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This is Part III in our Onboarding Series designed to help making the new hire process easier and more fulfilling for employees and employers. Read How to Successfully Onboard and Engage New Hires for Part I, and This Is How You Create Cultures of Welcoming and Belonging For New Hires for Part II.

In our last onboarding post, we said that great onboarding programs work to make new employees feel prepared for, welcomed, informed, accompanied, safe, and valued — to feel that they belong.

So leaders, in your experience:

  • What makes a difference in getting new hires up to speed?
  • What matters most in employee attraction and retention?  
  • What kind of culture are you growing, day by day?
  • Ultimately, whose job is it within the organization to make sure that the above happens in your onboarding program?

The answer to the last question will let you know: Who will the new hire directly report to?  

Onboarding is a leadership job

Many might share in different aspects of the orientation and onboarding process, but ultimately, the responsibility lies with the leader closest to the employee in the chain of reporting. The person the new employee will directly report to does the legwork of helping plan, oversee and participate in the new employee’s specific onboarding process.  

If that’s you, you’re the one. Once you get used to the idea, you’ll see how much sense it makes, and you’ll begin seeing better results more quickly from your new hire.

We’re not downplaying the importance of orientation, it’s a core piece of getting someone’s journey into your organization started off in the right direction. The Human Resources staff can be the home base in setting up the technical employment aspects: all employee information and paperwork, ID badges, equipment assignments, and schedule of events such as formal orientation and preliminary trainings on key organizational equipment and procedures. But leaving onboarding completely up to the Human Resources department won’t work, no matter how important HR’s role is in the employee experience or how effective the HR team is with new employees. In our post, How to Successfully Onboard and Engage New Hires, we outlines the difference between orientation and full onboarding.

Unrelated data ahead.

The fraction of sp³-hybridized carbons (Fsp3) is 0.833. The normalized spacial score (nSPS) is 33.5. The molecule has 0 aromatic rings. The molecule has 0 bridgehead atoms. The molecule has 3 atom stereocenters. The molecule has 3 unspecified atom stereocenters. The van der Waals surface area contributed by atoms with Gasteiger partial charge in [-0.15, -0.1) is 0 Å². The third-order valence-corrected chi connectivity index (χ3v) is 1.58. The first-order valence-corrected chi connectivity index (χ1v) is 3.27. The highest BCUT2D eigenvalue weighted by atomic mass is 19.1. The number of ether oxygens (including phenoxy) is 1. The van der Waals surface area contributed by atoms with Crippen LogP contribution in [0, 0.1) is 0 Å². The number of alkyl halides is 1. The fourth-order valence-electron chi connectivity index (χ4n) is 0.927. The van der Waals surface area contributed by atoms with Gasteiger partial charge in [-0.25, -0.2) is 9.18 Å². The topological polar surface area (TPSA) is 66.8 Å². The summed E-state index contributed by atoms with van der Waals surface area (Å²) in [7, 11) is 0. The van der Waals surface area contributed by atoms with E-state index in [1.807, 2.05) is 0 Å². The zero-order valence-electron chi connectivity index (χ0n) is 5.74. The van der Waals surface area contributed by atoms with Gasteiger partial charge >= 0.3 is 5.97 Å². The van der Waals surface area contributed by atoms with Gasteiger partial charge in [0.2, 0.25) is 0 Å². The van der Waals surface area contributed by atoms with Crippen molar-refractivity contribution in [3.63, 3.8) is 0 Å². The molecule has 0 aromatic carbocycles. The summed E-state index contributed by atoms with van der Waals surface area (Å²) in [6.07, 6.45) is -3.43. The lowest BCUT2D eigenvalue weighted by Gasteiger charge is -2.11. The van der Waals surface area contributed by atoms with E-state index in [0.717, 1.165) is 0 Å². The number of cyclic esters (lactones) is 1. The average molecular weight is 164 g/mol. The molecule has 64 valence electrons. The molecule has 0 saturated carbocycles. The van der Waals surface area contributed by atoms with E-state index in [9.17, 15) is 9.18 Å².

What to expect as a leader/manager

So, leader/manager, what might onboarding a new hire look like for you? It’ll be hands-on! Who sets the tone?  You do. Who has to make sure team connections get made?  You do.

You’ll tailor your onboarding activities to the environment, whether remote, hybrid, or on-site. But here are some of the elements to pay attention to:

  • Meeting with your new hire on Day 1, perhaps sharing a meal, and then checking in daily until you feel that everyday meetings are no longer needed
  • Introducing the new person around, especially to their work team and key in-house contacts, and making sure that there are ‘getting to know you’ activities on the books for the team
  • Deciding who would be a good ‘buddy’ for the new employee for a month or so, someone who can help with easy questions and insider perspectives
  • Co-developing a work plan with the new employee and communicating what’s most important to get started on right away. This is much more than providing a position description/profile, it’s more: “Here’s what you should consider as first-level priorities, and here’s who will be a good resource for you.” 

What not to do

It’s important to not set yourself apart. When I see team managers acting like they’re too busy to meet with and get to know someone they’re going to be depending on, it’s a big red flag. You’re telling the new person they aren’t important and that they’re not to come to you with their questions and ideas.  Bad move.

I remember starting a new position in a big company that required me to relocate to NYC from the tropics. The transition was overwhelming at first. Even the weather was daunting on the February days of my first month on the job. The Human Resources team was terrific and very kind, and I got to know my work team peers quickly. But, I didn’t sit down with my actual ‘boss’ for several weeks. By the time I did, I considered her aloof and uninterested in me. She was brilliant and pleasant, but during the several years I worked with her, I always felt like I was expected to have answers each time we met, not questions. 

When she moved up to a global director position, I was tapped to replace her in the New York office. I was pleased but never felt that I had an inside track on how to be successful in the job — I had to reinvent it on my own. When that happens, it can be a big net loss of transferrable organizational wisdom. Because of my experience, I created an ‘open-door’ policy for the department’s team and tried my best to prepare new employees for success. 

Ultimately, that’s what onboarding is all about—welcoming, preparing people for success, and letting them know they are integral to the team. That takes more than orientation.

Takeaways

The onboarding responsibility applies throughout the organization, all the way up to the CEO. That chain of connectedness established in the first months of a new hire’s journey pays dividends in performance and resilience.

Contact us to discuss how you can give your new employees and new leaders that extra edge with our customized onboarding design processes and new leader development programs.

By Sallie Lee

Sallie Lee is part of Continuum’s consulting team. She has served as a thinking partner, strategist, and facilitator for a global client base.